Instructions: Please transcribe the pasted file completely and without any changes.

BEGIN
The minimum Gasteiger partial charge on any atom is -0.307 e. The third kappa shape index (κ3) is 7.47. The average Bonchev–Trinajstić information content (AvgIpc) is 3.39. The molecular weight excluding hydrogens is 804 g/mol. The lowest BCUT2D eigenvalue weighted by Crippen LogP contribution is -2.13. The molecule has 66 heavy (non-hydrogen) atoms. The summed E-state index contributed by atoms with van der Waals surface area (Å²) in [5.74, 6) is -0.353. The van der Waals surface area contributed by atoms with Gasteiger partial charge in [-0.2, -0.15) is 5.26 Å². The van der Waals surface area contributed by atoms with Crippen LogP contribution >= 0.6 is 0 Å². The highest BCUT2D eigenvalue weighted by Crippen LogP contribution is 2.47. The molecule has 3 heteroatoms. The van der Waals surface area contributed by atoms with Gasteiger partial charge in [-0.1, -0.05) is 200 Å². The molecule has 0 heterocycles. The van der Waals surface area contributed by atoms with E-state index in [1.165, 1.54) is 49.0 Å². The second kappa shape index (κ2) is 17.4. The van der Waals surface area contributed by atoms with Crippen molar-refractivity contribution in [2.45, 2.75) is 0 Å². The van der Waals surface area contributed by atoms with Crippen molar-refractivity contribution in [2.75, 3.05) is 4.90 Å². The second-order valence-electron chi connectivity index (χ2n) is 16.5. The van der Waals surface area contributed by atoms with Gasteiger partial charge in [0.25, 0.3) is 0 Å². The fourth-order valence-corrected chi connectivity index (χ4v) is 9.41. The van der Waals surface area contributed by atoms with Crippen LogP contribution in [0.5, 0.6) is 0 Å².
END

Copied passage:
The minimum Gasteiger partial charge on any atom is -0.307 e. The third kappa shape index (κ3) is 7.47. The average Bonchev–Trinajstić information content (AvgIpc) is 3.39. The molecular weight excluding hydrogens is 804 g/mol. The lowest BCUT2D eigenvalue weighted by Crippen LogP contribution is -2.13. The molecule has 66 heavy (non-hydrogen) atoms. The summed E-state index contributed by atoms with van der Waals surface area (Å²) in [5.74, 6) is -0.353. The van der Waals surface area contributed by atoms with Gasteiger partial charge in [-0.2, -0.15) is 5.26 Å². The van der Waals surface area contributed by atoms with Crippen LogP contribution >= 0.6 is 0 Å². The highest BCUT2D eigenvalue weighted by Crippen LogP contribution is 2.47. The molecule has 3 heteroatoms. The van der Waals surface area contributed by atoms with Gasteiger partial charge in [-0.1, -0.05) is 200 Å². The molecule has 0 heterocycles. The van der Waals surface area contributed by atoms with E-state index in [1.165, 1.54) is 49.0 Å². The second kappa shape index (κ2) is 17.4. The van der Waals surface area contributed by atoms with Crippen molar-refractivity contribution in [2.45, 2.75) is 0 Å². The van der Waals surface area contributed by atoms with Crippen molar-refractivity contribution in [2.75, 3.05) is 4.90 Å². The second-order valence-electron chi connectivity index (χ2n) is 16.5. The van der Waals surface area contributed by atoms with Gasteiger partial charge in [0.25, 0.3) is 0 Å². The fourth-order valence-corrected chi connectivity index (χ4v) is 9.41. The van der Waals surface area contributed by atoms with Crippen LogP contribution in [0.5, 0.6) is 0 Å².